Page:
World Contraception Day
26 September is observed by the international community as World Contraception Day. The right of all couples and individuals to decide freely and responsibly on the number and spacing of their children was asserted at the International Conference on Population and Development in 1994, and is reflected in the 2030 Agenda for Sustainable Development under target 3.7. “By 2030, ensure universal access to sexual and reproductive health-care services, including for family planning, information and education, and the integration of reproductive health into national strategies and programmes”.
As part of its contribution to monitoring of progress on internationally-agreed targets, the Population Division produces datasets that inform the global monitoring of the progress on commitments made by the Member States on reproductive health. The datasets are used for the global monitoring of the indicator 3.7.1. “Proportion of women of reproductive age (aged 15–49 years) who have their need for family planning satisfied with modern methods”.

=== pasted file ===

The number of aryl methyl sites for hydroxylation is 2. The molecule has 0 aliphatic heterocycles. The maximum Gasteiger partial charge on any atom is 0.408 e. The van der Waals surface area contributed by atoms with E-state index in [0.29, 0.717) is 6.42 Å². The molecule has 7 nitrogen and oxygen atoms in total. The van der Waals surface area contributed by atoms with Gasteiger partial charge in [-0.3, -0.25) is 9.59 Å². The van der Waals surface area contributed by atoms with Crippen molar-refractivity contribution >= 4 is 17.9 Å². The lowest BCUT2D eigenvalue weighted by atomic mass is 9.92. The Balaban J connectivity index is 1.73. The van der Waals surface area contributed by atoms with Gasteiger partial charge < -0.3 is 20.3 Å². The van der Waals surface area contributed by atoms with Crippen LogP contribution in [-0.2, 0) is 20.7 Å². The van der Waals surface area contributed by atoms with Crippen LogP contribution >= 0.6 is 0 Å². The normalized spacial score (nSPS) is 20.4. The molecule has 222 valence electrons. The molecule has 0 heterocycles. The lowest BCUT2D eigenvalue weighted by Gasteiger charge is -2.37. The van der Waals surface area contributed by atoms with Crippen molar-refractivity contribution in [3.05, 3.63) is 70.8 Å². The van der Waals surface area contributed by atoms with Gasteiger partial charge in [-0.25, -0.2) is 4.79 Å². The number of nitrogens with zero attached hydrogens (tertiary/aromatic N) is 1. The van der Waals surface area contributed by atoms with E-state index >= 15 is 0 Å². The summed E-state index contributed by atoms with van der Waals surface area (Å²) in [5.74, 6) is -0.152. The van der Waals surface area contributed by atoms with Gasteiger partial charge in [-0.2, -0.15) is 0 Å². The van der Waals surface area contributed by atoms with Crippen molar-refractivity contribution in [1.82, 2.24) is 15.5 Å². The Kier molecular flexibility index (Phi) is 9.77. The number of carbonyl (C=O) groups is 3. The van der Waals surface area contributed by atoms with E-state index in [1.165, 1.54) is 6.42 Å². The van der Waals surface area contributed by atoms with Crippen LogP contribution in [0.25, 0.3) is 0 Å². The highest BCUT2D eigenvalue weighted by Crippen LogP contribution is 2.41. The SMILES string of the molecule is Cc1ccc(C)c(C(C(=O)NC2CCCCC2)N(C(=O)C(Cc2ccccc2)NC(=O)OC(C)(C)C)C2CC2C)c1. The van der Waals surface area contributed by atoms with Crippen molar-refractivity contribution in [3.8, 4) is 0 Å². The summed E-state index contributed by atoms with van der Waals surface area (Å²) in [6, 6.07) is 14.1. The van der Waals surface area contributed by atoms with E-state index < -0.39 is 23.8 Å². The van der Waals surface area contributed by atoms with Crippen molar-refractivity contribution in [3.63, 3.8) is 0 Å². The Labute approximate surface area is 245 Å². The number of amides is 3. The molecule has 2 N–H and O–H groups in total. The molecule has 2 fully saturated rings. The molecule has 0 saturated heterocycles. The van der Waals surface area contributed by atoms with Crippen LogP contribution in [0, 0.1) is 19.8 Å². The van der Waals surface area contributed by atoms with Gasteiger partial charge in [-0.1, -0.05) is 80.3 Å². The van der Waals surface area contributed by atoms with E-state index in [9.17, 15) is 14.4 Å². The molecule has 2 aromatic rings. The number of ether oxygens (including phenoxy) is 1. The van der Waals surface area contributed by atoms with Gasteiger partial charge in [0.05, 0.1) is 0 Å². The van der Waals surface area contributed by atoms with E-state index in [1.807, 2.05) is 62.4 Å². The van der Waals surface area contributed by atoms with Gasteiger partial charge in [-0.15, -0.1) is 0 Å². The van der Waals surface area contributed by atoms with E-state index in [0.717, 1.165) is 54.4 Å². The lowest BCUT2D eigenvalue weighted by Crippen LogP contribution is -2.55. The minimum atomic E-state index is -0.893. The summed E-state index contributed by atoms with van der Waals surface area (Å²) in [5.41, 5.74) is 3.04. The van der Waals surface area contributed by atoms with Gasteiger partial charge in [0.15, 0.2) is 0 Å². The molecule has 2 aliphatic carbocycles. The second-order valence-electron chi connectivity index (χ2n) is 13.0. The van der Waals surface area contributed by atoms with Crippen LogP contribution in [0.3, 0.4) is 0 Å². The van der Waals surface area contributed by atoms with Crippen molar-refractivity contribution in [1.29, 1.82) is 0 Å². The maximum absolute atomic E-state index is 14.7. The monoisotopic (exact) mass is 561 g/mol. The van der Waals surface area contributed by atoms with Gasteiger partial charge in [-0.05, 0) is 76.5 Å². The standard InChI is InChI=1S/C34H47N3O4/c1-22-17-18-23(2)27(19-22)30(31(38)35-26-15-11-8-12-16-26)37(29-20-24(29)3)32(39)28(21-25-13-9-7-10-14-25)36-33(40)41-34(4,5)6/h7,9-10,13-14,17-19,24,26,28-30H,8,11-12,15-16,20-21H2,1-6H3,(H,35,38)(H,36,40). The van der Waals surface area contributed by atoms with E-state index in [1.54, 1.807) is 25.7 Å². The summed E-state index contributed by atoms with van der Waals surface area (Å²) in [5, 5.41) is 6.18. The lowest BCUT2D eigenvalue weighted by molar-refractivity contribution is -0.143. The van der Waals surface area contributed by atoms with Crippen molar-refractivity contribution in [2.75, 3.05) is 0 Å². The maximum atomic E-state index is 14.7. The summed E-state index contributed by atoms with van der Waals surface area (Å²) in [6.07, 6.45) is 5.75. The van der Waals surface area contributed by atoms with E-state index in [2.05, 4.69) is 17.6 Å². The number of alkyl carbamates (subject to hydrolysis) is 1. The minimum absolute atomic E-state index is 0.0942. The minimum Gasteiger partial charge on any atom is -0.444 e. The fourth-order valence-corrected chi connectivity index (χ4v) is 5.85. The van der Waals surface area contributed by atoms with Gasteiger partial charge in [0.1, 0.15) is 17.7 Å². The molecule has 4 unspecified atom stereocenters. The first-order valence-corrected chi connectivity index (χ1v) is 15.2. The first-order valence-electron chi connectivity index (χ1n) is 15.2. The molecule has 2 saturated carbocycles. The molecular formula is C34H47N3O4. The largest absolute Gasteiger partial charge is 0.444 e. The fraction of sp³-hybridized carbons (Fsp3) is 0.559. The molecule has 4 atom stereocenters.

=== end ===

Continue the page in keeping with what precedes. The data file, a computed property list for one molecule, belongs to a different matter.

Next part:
Key results from the analysis of these datasets are:
- Globally, among women of reproductive age who are married or in a union, the proportion whose need for family planning is satisfied with modern contraceptive methods increased from 75 per cent in 2000 to 77 per cent in 2018.
- Progress has been especially significant in the least developed countries, where this proportion increased from 39 per cent in 2000 to 59 per cent in 2018.
- Nevertheless, in 2018, there remain 45 countries, including 27 in sub-Saharan Africa, where less than half of the existing need for family planning is satisfied with modern methods.
The evidence presented in these data sets supports recent calls to increase investments in family planning, especially in the regions of the world where contraceptive prevalence and the demand for family planning satisfied by modern methods are still low, and the number of women of reproductive age is increasing rapidly.